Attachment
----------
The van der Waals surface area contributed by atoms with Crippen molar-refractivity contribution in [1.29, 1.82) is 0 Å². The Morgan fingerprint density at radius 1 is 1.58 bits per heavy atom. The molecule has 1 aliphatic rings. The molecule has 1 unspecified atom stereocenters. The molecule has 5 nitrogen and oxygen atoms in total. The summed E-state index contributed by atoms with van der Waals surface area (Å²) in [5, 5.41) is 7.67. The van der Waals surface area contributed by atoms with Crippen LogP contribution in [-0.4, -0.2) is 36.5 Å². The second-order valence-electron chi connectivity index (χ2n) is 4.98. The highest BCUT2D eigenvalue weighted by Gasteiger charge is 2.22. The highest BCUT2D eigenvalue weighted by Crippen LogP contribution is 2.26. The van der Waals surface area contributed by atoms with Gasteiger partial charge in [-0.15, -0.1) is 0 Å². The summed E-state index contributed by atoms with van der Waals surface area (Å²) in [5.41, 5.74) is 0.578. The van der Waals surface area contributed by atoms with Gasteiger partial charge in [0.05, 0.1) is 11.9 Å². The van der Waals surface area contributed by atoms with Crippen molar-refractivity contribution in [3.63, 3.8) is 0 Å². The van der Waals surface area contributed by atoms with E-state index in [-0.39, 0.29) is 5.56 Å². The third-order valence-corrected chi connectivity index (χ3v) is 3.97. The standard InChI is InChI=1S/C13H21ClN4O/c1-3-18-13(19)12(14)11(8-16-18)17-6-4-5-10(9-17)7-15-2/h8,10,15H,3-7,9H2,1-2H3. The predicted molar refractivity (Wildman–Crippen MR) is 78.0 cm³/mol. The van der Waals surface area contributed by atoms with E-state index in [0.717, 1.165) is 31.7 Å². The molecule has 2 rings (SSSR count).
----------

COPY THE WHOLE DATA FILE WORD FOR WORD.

The van der Waals surface area contributed by atoms with Crippen molar-refractivity contribution in [1.29, 1.82) is 0 Å². The Morgan fingerprint density at radius 1 is 1.58 bits per heavy atom. The molecule has 1 aliphatic rings. The molecule has 1 unspecified atom stereocenters. The molecule has 5 nitrogen and oxygen atoms in total. The summed E-state index contributed by atoms with van der Waals surface area (Å²) in [5, 5.41) is 7.67. The van der Waals surface area contributed by atoms with Crippen LogP contribution in [-0.4, -0.2) is 36.5 Å². The second-order valence-electron chi connectivity index (χ2n) is 4.98. The highest BCUT2D eigenvalue weighted by Gasteiger charge is 2.22. The highest BCUT2D eigenvalue weighted by Crippen LogP contribution is 2.26. The van der Waals surface area contributed by atoms with Gasteiger partial charge in [-0.15, -0.1) is 0 Å². The summed E-state index contributed by atoms with van der Waals surface area (Å²) in [5.41, 5.74) is 0.578. The van der Waals surface area contributed by atoms with Gasteiger partial charge in [0.05, 0.1) is 11.9 Å². The van der Waals surface area contributed by atoms with Crippen molar-refractivity contribution in [3.63, 3.8) is 0 Å². The van der Waals surface area contributed by atoms with E-state index in [-0.39, 0.29) is 5.56 Å². The third-order valence-corrected chi connectivity index (χ3v) is 3.97. The standard InChI is InChI=1S/C13H21ClN4O/c1-3-18-13(19)12(14)11(8-16-18)17-6-4-5-10(9-17)7-15-2/h8,10,15H,3-7,9H2,1-2H3. The predicted molar refractivity (Wildman–Crippen MR) is 78.0 cm³/mol. The van der Waals surface area contributed by atoms with E-state index in [0.717, 1.165) is 31.7 Å². The molecule has 2 rings (SSSR count).